Budget crisis tests leaders
POSTED: Thursday, March 05, 2009
The federal government's stimulus plan will do most of the work making up the $650 million needed to balance Hawaii's state budget.
Finding the money
Here are some of the key portions of Gov. Linda Lingle's plan to balance the 2010-2011 state budget:
» Take $320 million in Medicaid reimbursements from federal stimulus funds, freeing the state money for other needs.
» Tighten Act 221 to reduce tax credits for high-tech investors, saving an estimated $44 million.
» Raid the tobacco settlement fund by putting 14 percent of the money in the general fund, giving the state an extra $14 million over two years.
» Tap the tobacco tax by taking $33 million that would have gone to the Cancer Research Center.
But lawmakers and Gov. Linda Lingle admit that more work probably will be needed next week.
Lingle answered legislators' calls yesterday for more details on how the state would meet the shortfall that occurred after the state Council on Revenues said tax revenues would drop 3 percent.
Nearly half of the shortfall, $320 million, will come from extra funds in the Federal Medical Assistance Percentage funds. The money comes from the federal stimulus package and would be used to pay for federal Medicaid reimbursements, freeing the state's Medicaid money to be used to make up the shortfall.
Most of Lingle's plan consists of transferring money from a variety of funds or taking the federal money; none of it is a recurring new source of money, and that concerns legislators.
"The federal stimulus money will help, it will stop the bleeding, but this is a one-time source of money," said Rep. Marcus Oshiro, chairman of the Finance Committee.
The new plan is a change in tactics for Lingle, who said last month she would give legislators a new budget only after next Thursday's Council on Revenues meeting.
The latest plan rules out tax increases and state-worker layoffs and furloughs but includes reductions in some state benefits.
Legislators, briefed on the Lingle plan before the governor's afternoon news conference yesterday, said Lingle's addition is still short because her original budget sent in December took too much money from various state funds and failed to count other revenue drops. Legislators said Lingle's budget cuts $60 million from the Judiciary that cannot be cut, and the recycling special fund does not contain the money Lingle estimated it to have.
"When you add it up, there is clearly an issue as to whether it does balance out," said Senate President Colleen Hanabusa (D, Nanakuli-Makua). "If this budget doesn't balance, it doesn't balance."
Sen. Donna Mercado Kim, Ways and Means Committee chairwoman, said her math shows the December budget to be $80 million short.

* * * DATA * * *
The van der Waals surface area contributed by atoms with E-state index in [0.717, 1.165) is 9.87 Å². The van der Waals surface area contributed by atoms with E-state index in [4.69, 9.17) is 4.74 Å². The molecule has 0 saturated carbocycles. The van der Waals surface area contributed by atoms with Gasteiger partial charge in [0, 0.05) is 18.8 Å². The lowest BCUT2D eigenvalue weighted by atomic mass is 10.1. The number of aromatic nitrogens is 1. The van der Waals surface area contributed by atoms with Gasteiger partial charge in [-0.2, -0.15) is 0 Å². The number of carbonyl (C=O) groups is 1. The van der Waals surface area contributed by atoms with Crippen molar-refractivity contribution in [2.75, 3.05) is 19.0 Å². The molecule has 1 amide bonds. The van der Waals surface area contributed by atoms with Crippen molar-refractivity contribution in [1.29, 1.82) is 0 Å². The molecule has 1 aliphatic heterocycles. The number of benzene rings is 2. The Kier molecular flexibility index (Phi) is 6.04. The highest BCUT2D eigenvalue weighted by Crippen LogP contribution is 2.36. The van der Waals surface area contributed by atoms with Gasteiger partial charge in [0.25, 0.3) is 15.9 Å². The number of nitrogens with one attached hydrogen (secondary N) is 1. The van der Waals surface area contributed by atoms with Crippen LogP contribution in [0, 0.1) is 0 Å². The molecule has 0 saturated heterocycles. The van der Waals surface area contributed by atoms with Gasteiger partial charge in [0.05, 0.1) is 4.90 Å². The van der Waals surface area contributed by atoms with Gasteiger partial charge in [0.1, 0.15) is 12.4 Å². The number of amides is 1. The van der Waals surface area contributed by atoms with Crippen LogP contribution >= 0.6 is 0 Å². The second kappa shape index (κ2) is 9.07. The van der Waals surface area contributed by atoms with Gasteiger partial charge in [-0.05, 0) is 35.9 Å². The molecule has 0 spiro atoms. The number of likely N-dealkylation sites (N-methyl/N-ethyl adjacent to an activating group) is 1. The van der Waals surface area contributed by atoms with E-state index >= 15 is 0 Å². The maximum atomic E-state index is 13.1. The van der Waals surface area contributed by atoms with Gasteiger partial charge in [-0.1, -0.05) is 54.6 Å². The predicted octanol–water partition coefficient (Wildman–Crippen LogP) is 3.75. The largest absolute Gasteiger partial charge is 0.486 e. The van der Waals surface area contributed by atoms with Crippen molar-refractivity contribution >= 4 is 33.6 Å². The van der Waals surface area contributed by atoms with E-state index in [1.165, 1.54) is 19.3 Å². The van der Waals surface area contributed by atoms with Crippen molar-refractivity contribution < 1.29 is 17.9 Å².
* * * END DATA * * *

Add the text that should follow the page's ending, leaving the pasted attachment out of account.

"Without even taking issue on how she is going to back up the $650 million, I am concerned about this missing $80 million," said Kim (D, Kalihi Valley-Halawa).
Oshiro also noted that two of the House bills that Lingle is relying on in her new budget, HB 1715 and HB 1726, which delay the minimum retirement age for state workers and drop state-funded life insurance programs, are dead in the House Labor Committee.
Lingle, who previously has said "everything is on the table" in terms of ways to raise money for the state budget, knocked the idea of tax increases far off the table yesterday.
"The idea that you could put one more penny of burden on people during this time, I just don't understand — unless you are so out of touch with families all across this state," Lingle said.
And she warned critics who say her budget will hurt the poor, the mentally ill or the environment that "the faster we face reality, the better off we will be and the quicker we will come out of it."
Governor Linda Lingle announces a new plan that she thinks will help boost the economy.
Also questioned by legislators were Lingle's plans to require state workers to make up the drop in the employee medical benefits plan.
The state Employer-Union Health Benefits Trust Fund reports that it needs to increase premiums by 29 percent.
Lingle said negotiations with the unions would determine who was responsible for paying.
Shifting the burden to state workers, Lingle said, would save the state $96 million.
She said yesterday that her ideas have not been opposed by the state's unions.
"I can tell you the reaction has been very supportive from everyone I talked to, recognizing that tough decisions have to be made," Lingle said. "I don't think you are going to find a huge outcry at this point."